When Nick Peterson talks about welding, his eyes light up. "A lot of people see welding as just fusing metal together," he said. "I don't. You have to have that little touch to make it look great. It brings out my creative side." Read Story
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While NASA is finding ways to use 3-D printing to provide necessities for colonizing Mars, Union Pacific is applying the same technology to make locomotive operations safer and more efficient.
Some exciting news about the Big Boy No. 4014 restoration: the UP Steam Team recently received several 1,000-pound forgings.
Google “female trailblazers” and dozens of names come up: Marie Currie, Harriet Tubman, Amelia Earhart, Rosa Parks, Sandra Day O’Connor and the list goes on. But two names are noticeably absent – Bonnie Leake and Edwina Justus – women who stepped into a man’s world to become Union Pacific’s first female and first black female locomotive engineer, respectively.
Americans love shrimp. The fascination with prawn even extends to pop culture – think Bubba’s long list of shrimp options in "Forrest Gump" or Jim Carrey’s famous "Dumb and Dumber" line, “Put another shrimp on the barbie.” But to enjoy these delicacies on dinner tables nationwide, shrimp producers need a logistics plan. For decades, shrimp arrived at ports and was trucked to destination; however, an experiment with frozen shrimp in the middle of the desert is providing a new opportunity.
How do we get children excited about entering the workforce? The answer isn’t in a textbook, and it’s not often in a classroom. It’s with hands-on activities and opportunities to experience a taste of what their future may hold. With that in mind, the Greater Omaha Chamber of Commerce recently held CAREEROCKIT, a weeklong program aimed at providing 10,000 student experiences, half tech-related, to launch future careers.
As a new administration ponders changes to the North American Free Trade Agreement (NAFTA), one important fact cannot be overlooked: millions of American jobs depend on trade occurring along the U.S./Mexican border – the fourth largest economy in the world.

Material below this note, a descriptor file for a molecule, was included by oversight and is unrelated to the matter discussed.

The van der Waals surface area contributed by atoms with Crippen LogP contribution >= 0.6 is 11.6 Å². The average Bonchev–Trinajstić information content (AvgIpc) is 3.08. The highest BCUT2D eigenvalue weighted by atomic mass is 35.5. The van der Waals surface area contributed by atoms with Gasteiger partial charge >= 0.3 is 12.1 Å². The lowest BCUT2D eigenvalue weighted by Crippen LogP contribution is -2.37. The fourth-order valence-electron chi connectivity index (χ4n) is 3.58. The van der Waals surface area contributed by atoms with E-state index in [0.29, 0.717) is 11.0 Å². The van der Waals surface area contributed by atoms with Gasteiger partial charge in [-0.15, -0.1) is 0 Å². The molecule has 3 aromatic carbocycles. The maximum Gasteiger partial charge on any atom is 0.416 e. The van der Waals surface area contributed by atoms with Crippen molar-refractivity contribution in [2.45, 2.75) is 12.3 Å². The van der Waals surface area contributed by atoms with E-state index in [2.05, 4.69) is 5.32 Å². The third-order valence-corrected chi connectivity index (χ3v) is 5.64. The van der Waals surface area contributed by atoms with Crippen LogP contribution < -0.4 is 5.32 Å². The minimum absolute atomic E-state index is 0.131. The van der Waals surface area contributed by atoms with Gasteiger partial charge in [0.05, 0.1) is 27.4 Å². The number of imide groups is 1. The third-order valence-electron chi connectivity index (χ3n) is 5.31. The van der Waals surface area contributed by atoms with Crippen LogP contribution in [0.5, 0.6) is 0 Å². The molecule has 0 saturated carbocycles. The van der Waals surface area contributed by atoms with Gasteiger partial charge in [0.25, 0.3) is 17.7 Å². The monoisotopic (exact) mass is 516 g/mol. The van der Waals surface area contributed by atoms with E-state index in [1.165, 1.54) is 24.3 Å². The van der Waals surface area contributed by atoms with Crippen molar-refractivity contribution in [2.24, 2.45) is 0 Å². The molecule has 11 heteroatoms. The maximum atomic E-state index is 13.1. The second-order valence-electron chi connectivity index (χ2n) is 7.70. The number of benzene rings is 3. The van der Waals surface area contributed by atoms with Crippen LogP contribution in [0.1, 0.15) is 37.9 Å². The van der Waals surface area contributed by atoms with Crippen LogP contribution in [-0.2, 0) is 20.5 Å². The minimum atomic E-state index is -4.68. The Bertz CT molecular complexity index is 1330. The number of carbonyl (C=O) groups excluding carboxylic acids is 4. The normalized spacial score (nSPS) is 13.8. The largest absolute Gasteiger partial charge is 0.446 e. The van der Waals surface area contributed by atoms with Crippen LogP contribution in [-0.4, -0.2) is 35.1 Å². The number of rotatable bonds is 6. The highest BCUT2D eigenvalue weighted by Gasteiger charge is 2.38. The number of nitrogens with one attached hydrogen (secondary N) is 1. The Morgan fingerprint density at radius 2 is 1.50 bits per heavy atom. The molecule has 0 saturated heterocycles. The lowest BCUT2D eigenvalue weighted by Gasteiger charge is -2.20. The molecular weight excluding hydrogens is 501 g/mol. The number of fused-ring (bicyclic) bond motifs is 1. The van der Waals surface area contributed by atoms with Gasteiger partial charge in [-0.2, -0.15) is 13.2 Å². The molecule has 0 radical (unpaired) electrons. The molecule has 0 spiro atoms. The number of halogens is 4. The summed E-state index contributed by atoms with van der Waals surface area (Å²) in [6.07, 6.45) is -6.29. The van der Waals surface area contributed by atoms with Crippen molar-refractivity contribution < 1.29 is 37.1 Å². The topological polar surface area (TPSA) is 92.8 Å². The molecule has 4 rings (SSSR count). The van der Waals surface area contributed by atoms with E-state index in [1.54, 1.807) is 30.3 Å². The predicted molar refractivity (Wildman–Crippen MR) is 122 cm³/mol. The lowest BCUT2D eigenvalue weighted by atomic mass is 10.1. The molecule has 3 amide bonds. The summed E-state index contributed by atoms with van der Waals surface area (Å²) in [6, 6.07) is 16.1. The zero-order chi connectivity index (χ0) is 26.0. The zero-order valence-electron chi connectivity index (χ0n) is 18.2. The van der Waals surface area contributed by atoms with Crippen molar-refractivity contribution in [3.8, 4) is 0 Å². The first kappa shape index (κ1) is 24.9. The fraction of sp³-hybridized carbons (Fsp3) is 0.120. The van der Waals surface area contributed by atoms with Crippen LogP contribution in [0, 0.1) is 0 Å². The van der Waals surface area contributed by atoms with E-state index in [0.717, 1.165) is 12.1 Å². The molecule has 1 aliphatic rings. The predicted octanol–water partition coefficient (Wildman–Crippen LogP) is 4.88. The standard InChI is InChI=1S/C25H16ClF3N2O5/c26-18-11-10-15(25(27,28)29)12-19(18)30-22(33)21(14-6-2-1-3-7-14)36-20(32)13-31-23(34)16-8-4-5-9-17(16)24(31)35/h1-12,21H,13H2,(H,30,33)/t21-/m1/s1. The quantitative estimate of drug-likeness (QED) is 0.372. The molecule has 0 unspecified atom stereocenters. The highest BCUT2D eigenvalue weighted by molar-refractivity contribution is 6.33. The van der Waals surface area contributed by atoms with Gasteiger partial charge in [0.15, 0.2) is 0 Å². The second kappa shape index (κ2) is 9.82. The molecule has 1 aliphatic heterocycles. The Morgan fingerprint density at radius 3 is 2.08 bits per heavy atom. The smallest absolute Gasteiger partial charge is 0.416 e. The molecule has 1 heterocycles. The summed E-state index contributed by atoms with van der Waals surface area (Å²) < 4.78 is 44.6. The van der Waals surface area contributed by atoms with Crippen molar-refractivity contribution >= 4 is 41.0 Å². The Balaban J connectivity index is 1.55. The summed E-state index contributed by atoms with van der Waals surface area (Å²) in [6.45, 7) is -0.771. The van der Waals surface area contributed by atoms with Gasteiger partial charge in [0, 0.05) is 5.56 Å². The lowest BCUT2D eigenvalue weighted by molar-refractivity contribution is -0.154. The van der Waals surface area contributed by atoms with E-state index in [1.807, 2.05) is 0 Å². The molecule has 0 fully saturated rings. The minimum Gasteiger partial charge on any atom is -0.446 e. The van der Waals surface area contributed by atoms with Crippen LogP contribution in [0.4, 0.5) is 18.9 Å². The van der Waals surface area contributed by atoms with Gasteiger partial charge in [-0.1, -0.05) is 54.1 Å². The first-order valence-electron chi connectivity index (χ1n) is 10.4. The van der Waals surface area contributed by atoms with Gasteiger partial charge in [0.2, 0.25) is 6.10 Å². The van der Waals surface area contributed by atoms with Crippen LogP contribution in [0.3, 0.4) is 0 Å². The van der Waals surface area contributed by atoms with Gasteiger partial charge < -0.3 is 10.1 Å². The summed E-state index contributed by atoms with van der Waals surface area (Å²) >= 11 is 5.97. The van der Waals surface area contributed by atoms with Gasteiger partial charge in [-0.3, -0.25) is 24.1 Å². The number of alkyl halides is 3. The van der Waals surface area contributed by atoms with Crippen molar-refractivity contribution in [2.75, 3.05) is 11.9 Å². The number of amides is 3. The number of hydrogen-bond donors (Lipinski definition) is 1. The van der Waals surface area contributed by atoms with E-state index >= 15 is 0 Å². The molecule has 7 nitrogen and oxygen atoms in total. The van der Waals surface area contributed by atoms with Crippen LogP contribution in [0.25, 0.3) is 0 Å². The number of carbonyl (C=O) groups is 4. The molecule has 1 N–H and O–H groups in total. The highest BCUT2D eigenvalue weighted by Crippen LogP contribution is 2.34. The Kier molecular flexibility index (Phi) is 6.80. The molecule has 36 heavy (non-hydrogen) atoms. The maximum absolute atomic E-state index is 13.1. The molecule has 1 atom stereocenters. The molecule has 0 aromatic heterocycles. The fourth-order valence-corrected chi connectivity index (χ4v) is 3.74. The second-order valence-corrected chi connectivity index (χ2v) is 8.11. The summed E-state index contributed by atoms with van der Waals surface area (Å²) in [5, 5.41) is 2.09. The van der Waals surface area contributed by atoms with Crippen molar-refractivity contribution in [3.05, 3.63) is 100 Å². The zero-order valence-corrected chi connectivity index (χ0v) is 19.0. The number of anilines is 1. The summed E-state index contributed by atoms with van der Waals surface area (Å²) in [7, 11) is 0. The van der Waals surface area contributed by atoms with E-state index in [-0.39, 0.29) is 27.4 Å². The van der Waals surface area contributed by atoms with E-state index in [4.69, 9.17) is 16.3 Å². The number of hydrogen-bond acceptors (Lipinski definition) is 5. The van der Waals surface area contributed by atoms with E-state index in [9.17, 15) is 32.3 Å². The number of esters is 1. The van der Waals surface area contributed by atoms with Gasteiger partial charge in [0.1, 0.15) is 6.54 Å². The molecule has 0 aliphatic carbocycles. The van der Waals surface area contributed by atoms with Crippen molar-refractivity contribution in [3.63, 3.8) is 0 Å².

Work on restoring Union Pacific's Big Boy, locomotive No. 4014, has been progressing at a fast and furious pace. The Union Pacific Steam Team began stripping the locomotive in early November, completing the disassembly process in January. Once additional parts are fabricated, No. 4014 will be ready for reassembly.
In the pre-dawn drizzle of an early fall day, commuters in Evanston, Illinois, a suburb just north of Chicago, watch an inbound Metra train pull into the station at precisely 6:13 a.m. They line up where they know doors will most likely open and sort themselves out, some heading to the upper deck for the tree-top view.
Twinkling lights cast a festive glow as wet, fluffy snowflakes – the kind begging to be turned into a snowman – flutter to the ground. Inside, the fire is crackling, glasses are filled with egg nog and children plead to open “just one gift,” as they anticipate Santa’s arrival. It’s a scene often captured in Thomas Kinkade paintings and in countless movies. At the heart of each good old fashioned family celebration is the Christmas tree.
Driving along California's scenic I-5 corridor, there's a good chance you'll see a whole new breed of locomotive pulling heavy freight along Union Pacific's main rail line.
October has been a busy month for the Union Pacific steam team. With ultrasonic testing underway on locomotive No. 4014's boiler, locomotive No. 844's "Trek to Tennessee" also is on the horizon.
Meet Matt Wallace. An avid rock climber and a decent skier, Wallace graduated from Temple University last May with a bachelor's degree in journalism. The 25-year-old go-getter is optimistic about an upcoming job interview. Later this month he's looking forward to moving out of his parents' house to live with a roommate.